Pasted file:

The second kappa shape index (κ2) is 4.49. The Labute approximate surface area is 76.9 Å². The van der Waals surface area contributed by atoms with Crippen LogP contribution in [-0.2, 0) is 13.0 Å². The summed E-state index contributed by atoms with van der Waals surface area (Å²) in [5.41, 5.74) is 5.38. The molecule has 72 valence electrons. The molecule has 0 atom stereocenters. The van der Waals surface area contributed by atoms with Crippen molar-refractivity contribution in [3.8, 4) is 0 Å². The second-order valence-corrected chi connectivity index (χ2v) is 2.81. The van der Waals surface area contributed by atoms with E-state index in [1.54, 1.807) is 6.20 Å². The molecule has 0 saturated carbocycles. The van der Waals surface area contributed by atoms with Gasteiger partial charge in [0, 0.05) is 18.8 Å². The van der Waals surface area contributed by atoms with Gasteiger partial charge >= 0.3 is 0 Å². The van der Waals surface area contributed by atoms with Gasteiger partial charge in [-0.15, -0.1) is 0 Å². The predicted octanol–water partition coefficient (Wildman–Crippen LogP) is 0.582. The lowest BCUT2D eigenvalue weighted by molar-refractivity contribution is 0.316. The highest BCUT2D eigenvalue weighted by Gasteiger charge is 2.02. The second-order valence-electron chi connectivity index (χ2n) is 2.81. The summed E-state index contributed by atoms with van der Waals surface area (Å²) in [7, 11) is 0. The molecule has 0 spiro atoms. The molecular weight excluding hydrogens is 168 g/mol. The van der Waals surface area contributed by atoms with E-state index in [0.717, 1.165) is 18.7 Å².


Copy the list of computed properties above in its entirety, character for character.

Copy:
The second kappa shape index (κ2) is 4.49. The Labute approximate surface area is 76.9 Å². The van der Waals surface area contributed by atoms with Crippen LogP contribution in [-0.2, 0) is 13.0 Å². The summed E-state index contributed by atoms with van der Waals surface area (Å²) in [5.41, 5.74) is 5.38. The molecule has 72 valence electrons. The molecule has 0 atom stereocenters. The van der Waals surface area contributed by atoms with Crippen molar-refractivity contribution in [3.8, 4) is 0 Å². The second-order valence-corrected chi connectivity index (χ2v) is 2.81. The van der Waals surface area contributed by atoms with E-state index in [1.54, 1.807) is 6.20 Å². The molecule has 0 saturated carbocycles. The van der Waals surface area contributed by atoms with Gasteiger partial charge in [0, 0.05) is 18.8 Å². The van der Waals surface area contributed by atoms with Gasteiger partial charge >= 0.3 is 0 Å². The van der Waals surface area contributed by atoms with Gasteiger partial charge in [-0.15, -0.1) is 0 Å². The predicted octanol–water partition coefficient (Wildman–Crippen LogP) is 0.582. The lowest BCUT2D eigenvalue weighted by molar-refractivity contribution is 0.316. The highest BCUT2D eigenvalue weighted by Gasteiger charge is 2.02. The second-order valence-electron chi connectivity index (χ2n) is 2.81. The summed E-state index contributed by atoms with van der Waals surface area (Å²) in [7, 11) is 0. The molecule has 0 spiro atoms. The molecular weight excluding hydrogens is 168 g/mol. The van der Waals surface area contributed by atoms with E-state index in [0.717, 1.165) is 18.7 Å².